This growing medium is mostly used for indoor potted cannabis growing. Soilless mediums are organic and inorganic mixtures that can contain perlite, coco coir, peat moss, Rockwool, and vermiculite. These loose materials help create aerated space, which directly aids in allowing air, water and nutrients to be efficiently absorbed by the roots. Sometimes, soil mixes can be packed too tight, which prevents the roots of young seedlings from receiving enough oxygen, resulting in plant death.
In addition, some soilless mediums come readymade with minimal nutrients, healthy microbes and favorable pH levels that work in tandem to boost plant health. Yet another advantage that comes with soilless mediums is the reduced chance of pests and plant diseases.
The hydroponic growing medium is an ultra-popular method for growing vegetable mainstays like onions and lettuce. It’s also become the standard practice for seasoned indoor cannabis growers. Hydroponics refers to cannabis plants being grown in a nutrient-rich water medium.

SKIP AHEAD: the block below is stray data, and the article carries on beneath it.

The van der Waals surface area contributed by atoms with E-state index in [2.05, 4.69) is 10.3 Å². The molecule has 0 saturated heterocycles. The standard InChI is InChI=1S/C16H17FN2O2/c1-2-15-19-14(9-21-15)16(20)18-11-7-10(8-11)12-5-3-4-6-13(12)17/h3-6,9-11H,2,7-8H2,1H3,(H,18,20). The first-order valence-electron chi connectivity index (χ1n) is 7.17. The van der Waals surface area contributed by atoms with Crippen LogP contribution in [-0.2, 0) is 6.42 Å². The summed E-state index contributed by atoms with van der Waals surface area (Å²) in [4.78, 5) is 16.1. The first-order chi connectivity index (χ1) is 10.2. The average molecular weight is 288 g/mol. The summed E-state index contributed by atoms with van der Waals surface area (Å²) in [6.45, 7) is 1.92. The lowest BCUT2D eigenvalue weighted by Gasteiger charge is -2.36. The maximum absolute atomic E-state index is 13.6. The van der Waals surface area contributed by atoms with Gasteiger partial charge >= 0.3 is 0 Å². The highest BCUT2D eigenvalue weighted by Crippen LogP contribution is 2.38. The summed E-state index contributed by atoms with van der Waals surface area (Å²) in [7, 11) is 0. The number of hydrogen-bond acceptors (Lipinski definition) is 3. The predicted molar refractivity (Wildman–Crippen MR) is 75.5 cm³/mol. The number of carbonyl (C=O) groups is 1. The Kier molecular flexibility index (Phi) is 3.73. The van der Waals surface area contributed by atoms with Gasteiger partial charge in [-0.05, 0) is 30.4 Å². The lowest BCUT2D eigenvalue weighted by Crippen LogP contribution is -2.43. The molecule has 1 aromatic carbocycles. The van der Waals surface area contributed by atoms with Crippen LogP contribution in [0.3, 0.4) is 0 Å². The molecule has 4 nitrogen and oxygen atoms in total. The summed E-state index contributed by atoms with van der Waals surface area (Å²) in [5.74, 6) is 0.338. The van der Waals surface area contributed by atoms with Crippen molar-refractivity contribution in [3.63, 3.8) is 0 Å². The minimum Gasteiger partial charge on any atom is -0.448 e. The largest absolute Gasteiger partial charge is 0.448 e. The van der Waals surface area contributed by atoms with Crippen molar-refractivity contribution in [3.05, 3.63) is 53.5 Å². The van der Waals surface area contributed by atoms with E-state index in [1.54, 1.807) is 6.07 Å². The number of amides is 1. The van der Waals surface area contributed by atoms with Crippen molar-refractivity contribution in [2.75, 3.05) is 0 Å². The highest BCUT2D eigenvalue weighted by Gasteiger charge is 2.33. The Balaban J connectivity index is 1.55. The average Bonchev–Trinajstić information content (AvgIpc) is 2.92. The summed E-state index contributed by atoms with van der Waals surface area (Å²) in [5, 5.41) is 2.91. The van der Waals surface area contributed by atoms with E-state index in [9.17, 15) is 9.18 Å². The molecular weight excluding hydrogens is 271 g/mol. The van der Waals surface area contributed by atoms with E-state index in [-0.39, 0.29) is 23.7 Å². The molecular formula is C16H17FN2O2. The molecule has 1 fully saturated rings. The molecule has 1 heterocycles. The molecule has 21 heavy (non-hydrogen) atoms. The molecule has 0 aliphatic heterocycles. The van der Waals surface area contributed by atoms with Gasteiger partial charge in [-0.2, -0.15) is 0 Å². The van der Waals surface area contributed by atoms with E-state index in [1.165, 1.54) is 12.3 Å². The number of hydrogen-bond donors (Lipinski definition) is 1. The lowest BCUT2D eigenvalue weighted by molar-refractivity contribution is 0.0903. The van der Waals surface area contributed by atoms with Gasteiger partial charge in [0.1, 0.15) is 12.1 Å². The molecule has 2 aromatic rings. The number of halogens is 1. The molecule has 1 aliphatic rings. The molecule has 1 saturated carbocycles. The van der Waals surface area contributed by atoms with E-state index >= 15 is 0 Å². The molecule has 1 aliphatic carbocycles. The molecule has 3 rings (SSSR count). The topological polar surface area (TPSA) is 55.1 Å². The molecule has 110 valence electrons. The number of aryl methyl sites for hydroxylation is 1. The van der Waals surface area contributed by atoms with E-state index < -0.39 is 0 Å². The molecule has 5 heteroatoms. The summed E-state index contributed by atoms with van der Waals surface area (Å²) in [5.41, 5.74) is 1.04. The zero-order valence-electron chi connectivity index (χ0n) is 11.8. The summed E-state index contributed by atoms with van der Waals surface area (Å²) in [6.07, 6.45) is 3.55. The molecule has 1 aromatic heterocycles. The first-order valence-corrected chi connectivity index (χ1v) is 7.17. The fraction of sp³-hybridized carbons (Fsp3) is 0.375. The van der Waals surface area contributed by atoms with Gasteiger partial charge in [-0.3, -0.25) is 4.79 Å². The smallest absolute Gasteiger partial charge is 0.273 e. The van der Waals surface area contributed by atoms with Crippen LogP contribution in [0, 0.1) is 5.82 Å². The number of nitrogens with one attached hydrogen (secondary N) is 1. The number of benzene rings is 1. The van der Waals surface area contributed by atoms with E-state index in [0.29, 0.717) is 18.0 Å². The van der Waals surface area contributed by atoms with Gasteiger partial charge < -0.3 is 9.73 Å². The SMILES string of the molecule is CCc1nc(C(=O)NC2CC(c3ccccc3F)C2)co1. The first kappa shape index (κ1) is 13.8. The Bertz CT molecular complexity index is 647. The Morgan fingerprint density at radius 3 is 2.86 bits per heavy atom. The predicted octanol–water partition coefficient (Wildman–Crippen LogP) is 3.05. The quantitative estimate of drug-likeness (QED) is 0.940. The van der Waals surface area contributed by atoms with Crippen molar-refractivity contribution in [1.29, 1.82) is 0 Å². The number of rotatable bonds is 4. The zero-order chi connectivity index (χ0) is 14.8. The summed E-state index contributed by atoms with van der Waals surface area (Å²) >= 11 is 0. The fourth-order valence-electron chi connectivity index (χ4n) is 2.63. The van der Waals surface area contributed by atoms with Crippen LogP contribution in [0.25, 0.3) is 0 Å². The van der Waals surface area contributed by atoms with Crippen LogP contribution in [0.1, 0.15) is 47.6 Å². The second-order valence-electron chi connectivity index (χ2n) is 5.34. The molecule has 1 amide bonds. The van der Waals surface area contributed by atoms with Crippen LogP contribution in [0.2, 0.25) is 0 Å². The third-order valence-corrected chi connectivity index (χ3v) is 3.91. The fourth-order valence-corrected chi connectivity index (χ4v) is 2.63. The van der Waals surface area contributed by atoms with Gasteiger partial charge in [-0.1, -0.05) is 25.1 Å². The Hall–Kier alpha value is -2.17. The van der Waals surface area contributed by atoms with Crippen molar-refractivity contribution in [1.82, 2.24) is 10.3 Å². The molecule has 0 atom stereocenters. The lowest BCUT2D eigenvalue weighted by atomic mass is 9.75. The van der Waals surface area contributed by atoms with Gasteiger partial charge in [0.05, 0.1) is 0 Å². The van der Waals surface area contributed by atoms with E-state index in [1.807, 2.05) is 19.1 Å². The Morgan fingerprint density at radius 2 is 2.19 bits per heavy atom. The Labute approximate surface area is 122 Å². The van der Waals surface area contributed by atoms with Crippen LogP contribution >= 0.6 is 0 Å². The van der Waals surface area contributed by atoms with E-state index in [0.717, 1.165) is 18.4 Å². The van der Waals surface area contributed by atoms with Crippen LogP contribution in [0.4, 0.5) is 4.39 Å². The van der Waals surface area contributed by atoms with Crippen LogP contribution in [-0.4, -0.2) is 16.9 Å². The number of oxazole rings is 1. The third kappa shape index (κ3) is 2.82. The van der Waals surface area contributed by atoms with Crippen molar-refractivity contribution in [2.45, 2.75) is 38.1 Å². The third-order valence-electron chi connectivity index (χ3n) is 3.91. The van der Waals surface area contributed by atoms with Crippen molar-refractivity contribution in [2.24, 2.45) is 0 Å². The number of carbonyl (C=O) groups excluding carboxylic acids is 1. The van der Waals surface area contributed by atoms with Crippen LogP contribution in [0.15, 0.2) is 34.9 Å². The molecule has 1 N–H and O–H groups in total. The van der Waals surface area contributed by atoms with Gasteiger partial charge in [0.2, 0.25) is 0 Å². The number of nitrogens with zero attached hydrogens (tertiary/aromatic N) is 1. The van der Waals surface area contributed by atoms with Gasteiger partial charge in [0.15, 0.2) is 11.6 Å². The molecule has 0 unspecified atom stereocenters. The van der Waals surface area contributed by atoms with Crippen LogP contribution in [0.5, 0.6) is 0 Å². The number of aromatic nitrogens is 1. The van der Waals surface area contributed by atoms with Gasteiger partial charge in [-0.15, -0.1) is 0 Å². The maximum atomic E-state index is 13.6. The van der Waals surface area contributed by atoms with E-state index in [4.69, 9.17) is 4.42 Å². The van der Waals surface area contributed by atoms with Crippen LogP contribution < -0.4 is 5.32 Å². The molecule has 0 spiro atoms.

By removing solid mediums such as soil or soilless altogether, hydroponic growers don’t have to worry about garden pests, measuring out nutrients, pH levels, among other factors. Hydroponics grant growers greater control of all aspects of the cannabis plant, while maximizing growth and development. Naturally, hydroponic growers will need to purchase a variety of materials such as water pumps, air pumps, tubing, and growth trays. As far as nutrients go, growers can purchase liquid nutrient mixtures that mix directly with the water supply.
Ready, Set, Grow!
At first, cultivating your own cannabis may seem like a daunting and overly complicated procedure, but that’s part and parcel of a challenge. In growing, you will learn and in learning, you will grow.
Again, to reiterate, this article is only intended to act as an introductory preface to the existing encyclopedic knowledge of cannabis growing and cultivation. If you wish to nurture and grow your curiosity into knowledge, additional research is highly encouraged.